In Morgan’s strangely hypnotic debut novel, a poor mountain girl tries to live her life on her own terms.
Honey Giles was born on the top of a mountain outside the small town of Enna Rush, and this novel tells her story from the ages of roughly 6 to 16. Although the story never clearly establishes its year and locale, it appears to take place in late-1960s Appalachia, although Honey and her family live a decidedly pre-World War II lifestyle. She’s a narrator with more verbal and orthographic tics than you can shake a stick at, including mountain grammar (“Granny enters her quilt in that quiltin’ contest and don’t she always get herself one a them Blue Ribbons.”), seemingly random capitalization and a compulsion to spell long words on the fly (C-O-N-T-R-I-T-E….This one’s an Adjective.” ). The sprawling novel’s accumulation of minutiae tends to obscure its darker moments, during which Honey is socially ostracized, bullied, nearly raped (twice) and, later, nearly murdered. However, she has an entertaining, sharp mind and a determination to stick to her goals, and her more enlightened teachers parlay her spelling compulsion into a shot at the statewide spelling bee championship, a development that drives much of the story. Along the way, Honey is prone to interminable tangents (including recipes and mountain lore) and is often clueless about plot twists that many readers will likely see coming. That said, the novel is less about plot than character, and although some readers may find Honey’s first-person dialect irritating at first, many will come to find it oddly engaging.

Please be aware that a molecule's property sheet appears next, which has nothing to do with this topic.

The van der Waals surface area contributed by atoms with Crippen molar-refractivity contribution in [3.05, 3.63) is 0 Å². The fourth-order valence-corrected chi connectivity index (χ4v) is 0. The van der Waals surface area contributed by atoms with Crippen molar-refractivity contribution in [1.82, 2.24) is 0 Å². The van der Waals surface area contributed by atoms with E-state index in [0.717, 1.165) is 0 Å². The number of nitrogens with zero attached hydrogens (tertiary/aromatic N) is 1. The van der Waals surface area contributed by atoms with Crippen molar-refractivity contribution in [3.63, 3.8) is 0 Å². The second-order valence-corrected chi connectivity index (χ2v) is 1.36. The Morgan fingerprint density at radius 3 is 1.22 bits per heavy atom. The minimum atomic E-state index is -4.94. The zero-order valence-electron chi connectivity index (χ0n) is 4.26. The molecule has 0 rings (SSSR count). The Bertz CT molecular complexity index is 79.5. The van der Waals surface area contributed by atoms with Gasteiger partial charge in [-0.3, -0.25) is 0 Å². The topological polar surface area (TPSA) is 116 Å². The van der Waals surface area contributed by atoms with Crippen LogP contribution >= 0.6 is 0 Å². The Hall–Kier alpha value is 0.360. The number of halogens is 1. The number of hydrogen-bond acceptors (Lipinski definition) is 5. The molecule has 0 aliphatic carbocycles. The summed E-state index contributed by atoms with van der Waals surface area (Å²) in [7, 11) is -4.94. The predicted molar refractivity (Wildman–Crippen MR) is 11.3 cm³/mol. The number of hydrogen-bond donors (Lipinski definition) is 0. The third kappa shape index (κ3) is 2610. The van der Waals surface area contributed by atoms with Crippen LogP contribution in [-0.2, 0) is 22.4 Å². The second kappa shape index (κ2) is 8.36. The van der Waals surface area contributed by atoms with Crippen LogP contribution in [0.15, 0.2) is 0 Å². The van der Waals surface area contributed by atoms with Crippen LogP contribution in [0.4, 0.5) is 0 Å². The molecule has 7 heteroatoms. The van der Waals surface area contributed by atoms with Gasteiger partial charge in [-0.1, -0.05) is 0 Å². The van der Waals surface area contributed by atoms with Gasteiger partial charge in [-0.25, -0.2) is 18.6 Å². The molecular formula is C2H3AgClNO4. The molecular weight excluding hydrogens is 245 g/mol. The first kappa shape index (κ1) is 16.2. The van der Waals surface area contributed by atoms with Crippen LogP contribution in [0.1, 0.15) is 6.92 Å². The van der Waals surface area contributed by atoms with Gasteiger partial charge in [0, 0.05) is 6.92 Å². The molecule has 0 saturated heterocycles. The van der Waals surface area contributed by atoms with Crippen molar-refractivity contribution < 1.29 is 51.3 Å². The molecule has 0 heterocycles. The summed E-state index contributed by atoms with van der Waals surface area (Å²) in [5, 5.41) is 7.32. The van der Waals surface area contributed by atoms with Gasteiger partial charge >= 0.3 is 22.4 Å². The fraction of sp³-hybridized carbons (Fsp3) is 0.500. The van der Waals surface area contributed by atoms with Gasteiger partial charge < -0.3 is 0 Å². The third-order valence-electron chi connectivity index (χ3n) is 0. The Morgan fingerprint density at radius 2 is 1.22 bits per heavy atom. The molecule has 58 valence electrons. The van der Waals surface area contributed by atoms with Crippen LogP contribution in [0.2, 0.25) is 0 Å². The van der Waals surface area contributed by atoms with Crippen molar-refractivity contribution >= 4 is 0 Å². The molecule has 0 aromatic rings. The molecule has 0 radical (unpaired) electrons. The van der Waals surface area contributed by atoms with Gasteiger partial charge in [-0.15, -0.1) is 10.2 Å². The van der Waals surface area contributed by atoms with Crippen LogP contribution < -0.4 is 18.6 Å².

A charming, unique example of Southern historical fiction.